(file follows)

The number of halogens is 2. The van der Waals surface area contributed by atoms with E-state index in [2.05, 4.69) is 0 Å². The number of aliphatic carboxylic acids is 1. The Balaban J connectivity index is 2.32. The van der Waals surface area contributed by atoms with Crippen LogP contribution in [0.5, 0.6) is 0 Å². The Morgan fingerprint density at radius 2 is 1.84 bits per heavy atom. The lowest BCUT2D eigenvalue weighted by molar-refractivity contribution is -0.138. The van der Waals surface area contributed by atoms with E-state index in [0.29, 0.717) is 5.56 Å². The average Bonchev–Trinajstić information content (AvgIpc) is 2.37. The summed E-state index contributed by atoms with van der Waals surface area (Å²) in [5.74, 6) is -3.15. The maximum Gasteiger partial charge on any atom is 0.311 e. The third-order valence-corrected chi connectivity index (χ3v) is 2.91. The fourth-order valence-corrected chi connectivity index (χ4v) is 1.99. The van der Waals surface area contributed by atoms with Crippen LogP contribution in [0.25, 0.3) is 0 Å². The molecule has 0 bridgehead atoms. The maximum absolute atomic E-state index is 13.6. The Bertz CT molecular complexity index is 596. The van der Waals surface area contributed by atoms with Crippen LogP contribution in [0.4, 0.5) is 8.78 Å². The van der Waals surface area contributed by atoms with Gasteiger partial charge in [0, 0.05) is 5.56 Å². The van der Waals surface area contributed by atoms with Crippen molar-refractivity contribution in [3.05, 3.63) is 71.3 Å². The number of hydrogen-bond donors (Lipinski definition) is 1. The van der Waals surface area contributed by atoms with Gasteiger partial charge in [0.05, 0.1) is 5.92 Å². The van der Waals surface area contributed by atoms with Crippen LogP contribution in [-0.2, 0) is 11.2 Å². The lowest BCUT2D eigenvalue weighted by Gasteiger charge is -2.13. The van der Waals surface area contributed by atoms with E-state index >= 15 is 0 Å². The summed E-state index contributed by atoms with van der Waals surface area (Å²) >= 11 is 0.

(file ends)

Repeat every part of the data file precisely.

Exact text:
The number of halogens is 2. The van der Waals surface area contributed by atoms with E-state index in [2.05, 4.69) is 0 Å². The number of aliphatic carboxylic acids is 1. The Balaban J connectivity index is 2.32. The van der Waals surface area contributed by atoms with Crippen LogP contribution in [0.5, 0.6) is 0 Å². The Morgan fingerprint density at radius 2 is 1.84 bits per heavy atom. The lowest BCUT2D eigenvalue weighted by molar-refractivity contribution is -0.138. The van der Waals surface area contributed by atoms with E-state index in [0.29, 0.717) is 5.56 Å². The average Bonchev–Trinajstić information content (AvgIpc) is 2.37. The summed E-state index contributed by atoms with van der Waals surface area (Å²) in [5.74, 6) is -3.15. The maximum Gasteiger partial charge on any atom is 0.311 e. The third-order valence-corrected chi connectivity index (χ3v) is 2.91. The fourth-order valence-corrected chi connectivity index (χ4v) is 1.99. The van der Waals surface area contributed by atoms with Crippen LogP contribution in [0.25, 0.3) is 0 Å². The molecule has 0 bridgehead atoms. The maximum absolute atomic E-state index is 13.6. The Bertz CT molecular complexity index is 596. The van der Waals surface area contributed by atoms with Crippen LogP contribution in [0.4, 0.5) is 8.78 Å². The van der Waals surface area contributed by atoms with Gasteiger partial charge in [0, 0.05) is 5.56 Å². The van der Waals surface area contributed by atoms with Crippen molar-refractivity contribution in [3.05, 3.63) is 71.3 Å². The number of hydrogen-bond donors (Lipinski definition) is 1. The van der Waals surface area contributed by atoms with Gasteiger partial charge in [0.05, 0.1) is 5.92 Å². The van der Waals surface area contributed by atoms with Crippen LogP contribution in [-0.2, 0) is 11.2 Å². The lowest BCUT2D eigenvalue weighted by Gasteiger charge is -2.13. The van der Waals surface area contributed by atoms with E-state index >= 15 is 0 Å². The summed E-state index contributed by atoms with van der Waals surface area (Å²) >= 11 is 0.